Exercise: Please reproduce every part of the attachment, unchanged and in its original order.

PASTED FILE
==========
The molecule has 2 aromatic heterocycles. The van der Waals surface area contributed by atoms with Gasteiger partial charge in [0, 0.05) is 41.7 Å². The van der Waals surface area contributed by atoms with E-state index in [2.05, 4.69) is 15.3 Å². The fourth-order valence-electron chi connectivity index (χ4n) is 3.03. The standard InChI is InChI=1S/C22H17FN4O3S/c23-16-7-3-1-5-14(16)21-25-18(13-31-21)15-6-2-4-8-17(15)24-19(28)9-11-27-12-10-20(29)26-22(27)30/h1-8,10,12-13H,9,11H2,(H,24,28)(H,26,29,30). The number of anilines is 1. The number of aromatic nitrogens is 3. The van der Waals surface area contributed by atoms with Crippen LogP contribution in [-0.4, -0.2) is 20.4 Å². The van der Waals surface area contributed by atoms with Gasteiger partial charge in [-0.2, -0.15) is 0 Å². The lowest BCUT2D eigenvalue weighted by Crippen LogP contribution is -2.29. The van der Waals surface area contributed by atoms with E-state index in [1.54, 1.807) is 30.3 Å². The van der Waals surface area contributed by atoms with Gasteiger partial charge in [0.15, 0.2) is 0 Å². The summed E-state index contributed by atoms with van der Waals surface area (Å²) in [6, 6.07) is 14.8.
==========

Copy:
The molecule has 2 aromatic heterocycles. The van der Waals surface area contributed by atoms with Gasteiger partial charge in [0, 0.05) is 41.7 Å². The van der Waals surface area contributed by atoms with E-state index in [2.05, 4.69) is 15.3 Å². The fourth-order valence-electron chi connectivity index (χ4n) is 3.03. The standard InChI is InChI=1S/C22H17FN4O3S/c23-16-7-3-1-5-14(16)21-25-18(13-31-21)15-6-2-4-8-17(15)24-19(28)9-11-27-12-10-20(29)26-22(27)30/h1-8,10,12-13H,9,11H2,(H,24,28)(H,26,29,30). The number of anilines is 1. The number of aromatic nitrogens is 3. The van der Waals surface area contributed by atoms with Crippen LogP contribution in [-0.4, -0.2) is 20.4 Å². The van der Waals surface area contributed by atoms with Gasteiger partial charge in [-0.2, -0.15) is 0 Å². The lowest BCUT2D eigenvalue weighted by Crippen LogP contribution is -2.29. The van der Waals surface area contributed by atoms with E-state index in [1.54, 1.807) is 30.3 Å². The van der Waals surface area contributed by atoms with Gasteiger partial charge in [0.15, 0.2) is 0 Å². The summed E-state index contributed by atoms with van der Waals surface area (Å²) in [6, 6.07) is 14.8.